It actually does snow in Seattle, but it’s not known for being buried in it. Thus, what you mean by snow might actually depend on where you’re from or the kind of snow you’ve experienced before. Seattle’s winter weather is limited greatly by the Pacific Ocean, where temperatures stay fairly even throughout the year. But every now and then, cold air gets pushed into the region, giving rise to cold spells and even snow.
Therefore, it’s no surprise that Seattle is not a place where you’re knee deep in snow. Instead, the levels just go up a couple of inches or so. Sometimes it just feels like there’s more dust on the ground than snow. However, because snow isn’t that common in Seattle, the people who live there learn to appreciate even the few snowflakes that actually do come down.
In spite of this, there are a couple of interesting ways Seattle interacts with its not-so-heavy snow seasons. Here are some interesting facts about Seattle’s snow.
The most snow that Seattle has ever had was 64 inches. This record was made back in 1880. Usually, however, the average is about five inches of snow every season. In some years they don’t get any snow. Other notable snow seasons include the 21.4 inches back in 1950 and the 21.5 inches in 1916. Getting snow of this amount is really rare in Seattle.
Snow causes Seattle to shut down. It’s best not to underestimate the impact of the minimal snowfall that happens in Seattle. The truth is that the city tends to slow or even shut down with mere inches of snow. This might be surprising when compared to other cities that continue to operate in spite of deeper snow situations, but you realize that it’s different for Seattle because it’s surrounded by hills where the temperatures can easily hit just above freezing point. This means that the melted snow freezes into ice overnight, making most of the streets incredibly dangerous. Some people still get around the city by bus, but if you do go out, you must be extra careful.
And yes, the snow has given the city some serious problems before. There are roads in Seattle that are so steep they have to be closed down when it snows. Back in 1996 and 1997, landslides occurred because the snow melted too fast, causing the ground to become saturated, triggering disaster.
It takes skill to drive in the snow. If you’re planning on driving around Seattle during snow, you’re going to have to be extra careful. You need to watch out for other cars and keep plenty of space between you and them to avoid accidents. You’re also going to want to stay away from downhill roads as they can be dangerous. Here are a couple of tips to keep yourself safe:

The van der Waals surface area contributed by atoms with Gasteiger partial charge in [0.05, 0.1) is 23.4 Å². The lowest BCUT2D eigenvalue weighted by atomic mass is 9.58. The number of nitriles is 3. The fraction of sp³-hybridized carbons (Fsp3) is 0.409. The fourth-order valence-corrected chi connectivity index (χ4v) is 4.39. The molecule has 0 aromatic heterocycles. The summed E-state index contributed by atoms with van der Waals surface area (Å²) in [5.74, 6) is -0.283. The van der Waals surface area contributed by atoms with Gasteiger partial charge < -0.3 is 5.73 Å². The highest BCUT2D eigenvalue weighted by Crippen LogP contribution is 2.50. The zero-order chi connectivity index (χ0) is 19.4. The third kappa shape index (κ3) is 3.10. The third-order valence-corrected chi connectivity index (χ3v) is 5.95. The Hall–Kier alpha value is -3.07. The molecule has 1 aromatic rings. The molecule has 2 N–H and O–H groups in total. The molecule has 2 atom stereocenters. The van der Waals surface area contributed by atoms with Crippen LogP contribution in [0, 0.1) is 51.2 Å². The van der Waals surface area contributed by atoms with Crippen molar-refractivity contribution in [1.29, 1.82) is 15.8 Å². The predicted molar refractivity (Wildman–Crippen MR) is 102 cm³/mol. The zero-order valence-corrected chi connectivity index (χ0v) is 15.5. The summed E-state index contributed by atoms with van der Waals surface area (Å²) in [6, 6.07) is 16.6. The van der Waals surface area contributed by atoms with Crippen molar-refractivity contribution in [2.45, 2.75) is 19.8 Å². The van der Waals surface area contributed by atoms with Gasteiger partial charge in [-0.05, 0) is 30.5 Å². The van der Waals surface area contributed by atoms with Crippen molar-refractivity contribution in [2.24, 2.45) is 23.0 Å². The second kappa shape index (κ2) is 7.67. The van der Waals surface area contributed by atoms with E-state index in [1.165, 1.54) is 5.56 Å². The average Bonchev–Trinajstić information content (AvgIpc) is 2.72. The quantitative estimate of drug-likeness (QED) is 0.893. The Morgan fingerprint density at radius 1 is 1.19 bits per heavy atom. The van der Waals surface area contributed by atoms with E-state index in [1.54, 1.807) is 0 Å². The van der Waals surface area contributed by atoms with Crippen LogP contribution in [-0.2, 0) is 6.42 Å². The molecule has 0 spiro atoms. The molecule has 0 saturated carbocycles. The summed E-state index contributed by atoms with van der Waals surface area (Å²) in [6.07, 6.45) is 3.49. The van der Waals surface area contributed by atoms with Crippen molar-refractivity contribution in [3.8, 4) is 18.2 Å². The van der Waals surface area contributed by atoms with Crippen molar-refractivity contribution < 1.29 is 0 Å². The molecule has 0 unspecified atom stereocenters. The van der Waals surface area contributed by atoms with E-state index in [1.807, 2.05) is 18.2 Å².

This is definitely not the place to rush. For the most part, you will have to drive extra slowly – at a pace that’s significantly lower than the posted speed limit. So, factor in the extra time you have to spend on the road when you’ve got to be somewhere.
Check your tire treads. Know when you need to replace those treads. A good trick is to insert a penny with Lincoln’s head face down. If you can see all of the head, then the tires have to be replaced.
Tune up before you leave. A pre-trip tune-up will allow you to check for any possible problems with your car, meaning you can deal with them even before you hit the road. Having issues with headlights, brake fluid, or even the battery can be a nightmare if you have to deal with it in the middle of a snowy Seattle road. Make sure you’re gassed up as well.
Bring all your documents with you. This includes license, car registration, and any auto club membership ID. Make sure you know all the emergency numbers just in case.
Get some sleep. Driving on icy roads requires more concentration and focus, so make sure you sit behind the wheel only when you’re fully rested.
Prepare your travel route. If you think driving slowly on the icy roads will take a lot of time, imagine getting lost or taking a wrong turn. Make sure you’ve got your MapQuest or Waze prepared before you hit the road.
Check the weather forecast. Sometimes it’s okay to go driving in spite of the snow, but you need to make sure that it doesn’t get worse. You might need to be somewhere, but your safety comes first.
If ever your car dies, stay with your car. It provides shelter and it makes it easier for rescuers to find you. Never try to brave a storm on foot.
Public transportation is better. Need to go somewhere on a snowy day? Leave your car and take the bus into either Seattle or Tacoma. These bus drivers know what they’re doing and are more likely to get you to where you need to be in these conditions.
Going out of town? You’re going to have to get through the mountain passes, which can be more dangerous than the roads in the city. Always check the road conditions before you head there. Make sure you chain up as well, since you probably won’t be allowed to get through these roads without them.
Don’t let the locals surprise you. In case you come from a place that’s usually buried deep in snow, try not to stare too much when Seattle locals get thrilled by a few snowflakes falling. Snow is rare for them, so just let them have their fun!
But again, try not to underestimate the amount of snow the city gets. If you’re planning to visit Seattle, especially during October or November, make sure you prepare yourself for bad snow days as well. And if you do get caught in a snowy season while you’re there, consider just booking a hotel and waiting for conditions to get better rather than taking the risk of going out there.
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